Scientists from Victoria’s Monash University claim to have made a breakthrough that will bring the inexpensive industrial production of green hydrogen from Australia’s abundant renewable energy generation resources much closer to reality.
The research, which has been described as “critically important” to Australia’s shift to renewables, identifies a variation on water splitting technology, or water electrolysis, that would give it “unparalleled stability,” without blowing out costs.
As we have reported on RenewEconomy, renewable or “green hydrogen” is increasingly being seen as a vital ingredient to Australia’s shift to low-carbon energy generation – not to mention low-carbon transport. But the technology, so far, remains economically and logistically out of reach.
Electrolytic water splitting is widely regarded as the most feasible method for the production of green hydrogen fuel as a versatile means of storage and long-range transportation for the intermittent renewable energy.
More specifically, explains Monash School of Chemistry’s Dr Alexandr Simonov, water splitting using acidic electrolytes is most likely to be the future of the green hydrogen production.
The problem, explains Dr Simonov – who is the lead author of a paper published this week in Nature Catalysis – is that the conditions at the anodes of such devices are extremely harsh, making even highly stable noble metals corrode.
“Renewable energy requires an energy carrier which will allow energy to be transported around Australia and exported in the most efficient manner,” said Dr Simonov, who is also a member of the Australian Centre for Electromaterials Science.
“In a practical context this requires robust electromaterials – catalysts, which can accelerate two half-reactions of the water splitting process – the hydrogen evolution and the oxygen evolution reactions.
So far, Simonov told RE in an interview, the state of the art material used to split water into oxygen and hydrogen has been iridium oxide. But this is one of the rarest elements to source, he says, and still isn’t entirely stable.
“Our research team has introduced an intrinsically stable, ‘self-healing’ catalytic system based on earth abundant elements to promote the water electrolysis process in a strongly acidic environment and elevated temperatures.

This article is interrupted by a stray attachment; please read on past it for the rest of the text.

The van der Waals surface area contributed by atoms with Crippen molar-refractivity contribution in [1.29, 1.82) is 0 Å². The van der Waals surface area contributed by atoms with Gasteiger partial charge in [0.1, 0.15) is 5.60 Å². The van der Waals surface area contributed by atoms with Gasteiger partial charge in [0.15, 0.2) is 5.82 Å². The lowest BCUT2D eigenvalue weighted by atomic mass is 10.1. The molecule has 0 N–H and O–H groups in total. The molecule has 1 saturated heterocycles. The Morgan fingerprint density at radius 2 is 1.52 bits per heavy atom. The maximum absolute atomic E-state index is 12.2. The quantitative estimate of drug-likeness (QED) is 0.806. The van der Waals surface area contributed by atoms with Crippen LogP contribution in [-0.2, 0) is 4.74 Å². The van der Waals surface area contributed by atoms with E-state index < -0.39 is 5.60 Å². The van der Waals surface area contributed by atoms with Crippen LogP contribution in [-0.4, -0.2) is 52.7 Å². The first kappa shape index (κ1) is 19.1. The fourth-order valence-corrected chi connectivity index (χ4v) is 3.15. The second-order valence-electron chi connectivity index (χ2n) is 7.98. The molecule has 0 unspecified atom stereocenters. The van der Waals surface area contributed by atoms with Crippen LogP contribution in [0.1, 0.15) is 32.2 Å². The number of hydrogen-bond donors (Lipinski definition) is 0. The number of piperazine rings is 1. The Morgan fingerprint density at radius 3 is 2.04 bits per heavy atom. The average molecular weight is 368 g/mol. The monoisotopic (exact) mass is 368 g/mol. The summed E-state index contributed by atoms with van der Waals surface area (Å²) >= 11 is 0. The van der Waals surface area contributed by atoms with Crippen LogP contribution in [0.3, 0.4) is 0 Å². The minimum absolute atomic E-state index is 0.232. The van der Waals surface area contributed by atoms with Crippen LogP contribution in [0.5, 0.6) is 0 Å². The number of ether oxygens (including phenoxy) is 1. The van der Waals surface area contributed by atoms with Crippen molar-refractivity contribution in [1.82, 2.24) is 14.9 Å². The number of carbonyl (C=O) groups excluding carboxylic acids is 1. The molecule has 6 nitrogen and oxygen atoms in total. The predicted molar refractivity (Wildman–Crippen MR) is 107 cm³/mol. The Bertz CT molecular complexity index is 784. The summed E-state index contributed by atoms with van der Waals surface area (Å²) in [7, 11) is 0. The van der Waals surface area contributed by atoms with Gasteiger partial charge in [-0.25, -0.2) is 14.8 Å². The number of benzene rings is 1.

“The catalyst demonstrates the state-of-the-art activity, and most importantly, exhibits unparalleled stability under a wide range of aggressive, technologically relevant conditions of water splitting,” he said.
“The outstanding stability in the operation and the low cost of the developed catalytic system identifies it as a potentially suitable option for use in the industrial production of green hydrogen fuel by water electrolysis.”
Study co-author and ARC Laureate Fellow at the Monash School of Chemistry, Professor Doug MacFarlane said the investigation of water oxidation electrocatalysts is a core theme within the Australian Centre for Electromaterials Science, where he leads the energy program.
“It is critically important to the rapidly developing national renewable energy sector,” Professor MacFarlane said.
“This work represents a breakthrough that will bring inexpensive generation of green hydrogen from renewables much closer to reality,” he said. “It is an important development that will further establish Australia’s role as a global powerhouse in the generation and export of renewables.”
So where to from here? According to Dr Simonov, the next big hurdle is to integrate the technology into larger-scale applications.
“Given the very high performance we’ve achieved (in the lab), it is promising,” he told RE. “The material is exceptionally robust in contrast to everything that has been demonstrated before.
“It has limitations, but they can be solved, and we are working on this.”